Bill Clinton took it into his own hands to encourage various opposing leaders to talk or to compromise with their ideas. From April the 6th onwards Tony Blair, Bertie Aherne and the Northern Ireland leaders were negotiating non-stop at Stormont. 'I am pleased to announce that the two Governments and the political parties of Northern Ireland have reached and agreement' This is the statement that was made by Senator Mitchell on April the tenth regarding the decision made by the two governments to make an agreement. Although this was a big step it was only the beginning. In May of 1998 a referendum was held in which the people of Northern and Southern Ireland were asked whether they were prepared to allow Articles two and three to be removed. Ninety four per cent of the Southern population was in favour of this action. In Northern Ireland seventy-one per cent were in favour, although not as big as that in the Republic it still displays the large amount of support from both sides. In my opinion this gesture of potential co-operation shown by both the North and the South of Ireland depicts a positive future for Ireland. Due to this response to the Good Friday Agreement, I believe that this is a turning point in the history of Ireland, and that the outlook for the future of Ireland is indeed a lot brighter than it was. Therefore I believe that the Good Friday Agreement and the enthusiasm shown towards it is a major turning point for Ireland. ...read more.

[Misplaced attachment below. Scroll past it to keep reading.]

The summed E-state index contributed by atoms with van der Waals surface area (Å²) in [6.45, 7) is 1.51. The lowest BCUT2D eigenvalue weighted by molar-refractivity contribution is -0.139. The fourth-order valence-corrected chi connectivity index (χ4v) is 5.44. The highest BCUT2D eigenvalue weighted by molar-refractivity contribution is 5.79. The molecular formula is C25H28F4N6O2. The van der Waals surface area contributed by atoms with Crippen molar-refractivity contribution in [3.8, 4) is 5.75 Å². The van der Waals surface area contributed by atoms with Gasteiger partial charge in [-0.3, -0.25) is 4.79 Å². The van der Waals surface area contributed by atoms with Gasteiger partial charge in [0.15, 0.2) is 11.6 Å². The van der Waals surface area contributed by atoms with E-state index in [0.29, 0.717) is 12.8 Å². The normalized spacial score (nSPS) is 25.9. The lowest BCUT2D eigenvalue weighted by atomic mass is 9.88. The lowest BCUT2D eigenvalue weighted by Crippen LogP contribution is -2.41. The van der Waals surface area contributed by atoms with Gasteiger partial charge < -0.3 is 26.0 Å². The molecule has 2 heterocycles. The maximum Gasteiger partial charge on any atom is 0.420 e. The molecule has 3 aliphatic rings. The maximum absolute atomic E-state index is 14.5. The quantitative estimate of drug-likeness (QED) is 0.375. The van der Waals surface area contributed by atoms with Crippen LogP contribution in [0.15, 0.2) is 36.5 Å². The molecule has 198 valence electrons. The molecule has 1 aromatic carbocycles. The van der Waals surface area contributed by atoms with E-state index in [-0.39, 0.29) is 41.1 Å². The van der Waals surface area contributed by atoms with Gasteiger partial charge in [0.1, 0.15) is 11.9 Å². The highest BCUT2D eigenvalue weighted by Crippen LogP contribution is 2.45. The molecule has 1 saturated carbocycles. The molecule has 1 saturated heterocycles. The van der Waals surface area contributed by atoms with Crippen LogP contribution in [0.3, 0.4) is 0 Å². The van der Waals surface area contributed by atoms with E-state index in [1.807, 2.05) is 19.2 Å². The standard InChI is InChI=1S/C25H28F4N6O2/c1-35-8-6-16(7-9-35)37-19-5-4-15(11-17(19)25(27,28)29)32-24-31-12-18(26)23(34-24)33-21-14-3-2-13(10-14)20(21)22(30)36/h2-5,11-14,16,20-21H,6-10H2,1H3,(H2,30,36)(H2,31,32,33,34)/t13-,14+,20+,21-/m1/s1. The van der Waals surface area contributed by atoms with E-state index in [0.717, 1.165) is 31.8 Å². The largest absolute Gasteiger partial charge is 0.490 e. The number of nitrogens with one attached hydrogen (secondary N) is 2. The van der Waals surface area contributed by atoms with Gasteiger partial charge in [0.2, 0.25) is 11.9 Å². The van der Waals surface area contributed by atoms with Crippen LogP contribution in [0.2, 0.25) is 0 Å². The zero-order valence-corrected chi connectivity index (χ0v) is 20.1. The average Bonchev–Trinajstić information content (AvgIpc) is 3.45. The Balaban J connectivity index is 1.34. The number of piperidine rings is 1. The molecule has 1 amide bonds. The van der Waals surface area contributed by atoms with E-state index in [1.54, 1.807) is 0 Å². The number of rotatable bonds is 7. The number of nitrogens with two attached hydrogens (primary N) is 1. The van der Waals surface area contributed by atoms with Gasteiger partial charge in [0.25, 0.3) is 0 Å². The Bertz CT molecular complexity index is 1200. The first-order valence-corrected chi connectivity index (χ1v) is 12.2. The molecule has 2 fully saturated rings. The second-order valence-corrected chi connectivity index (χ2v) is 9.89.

The above preview is unformatted text

This student written piece of work is one of many that can be found in our GCSE Northern Ireland 1965-85 section.

Found what you're looking for?

  • Start learning 29% faster today
  • 150,000+ documents available
  • Just £6.99 a month

Not the one? Search for your essay title...
  • Join over 1.2 million students every month
  • Accelerate your learning by 29%
  • Unlimited access from just £6.99 per month

See related essaysSee related essays

Related GCSE Northern Ireland 1965-85 essays

  1. How successful has the peace process in Northern Ireland been?

    Nevertheless there was a few successes to the agreement and these were that all parties on both sides were represented which was a sign of Uniting and the Sunningdale agreement meant that at last the Nationalists had a say in the way Northern Ireland was ran.

  2. Conflict in Ireland

    The suspects were then interned and were sent to High security prison cells. The behaviour of the British Troops angered the Catholics who felt that this was really an attack aimed at all Catholics. Internment had provoked a wave of violence including shootings and explosions between the Catholics, the Protestants and the British Troops.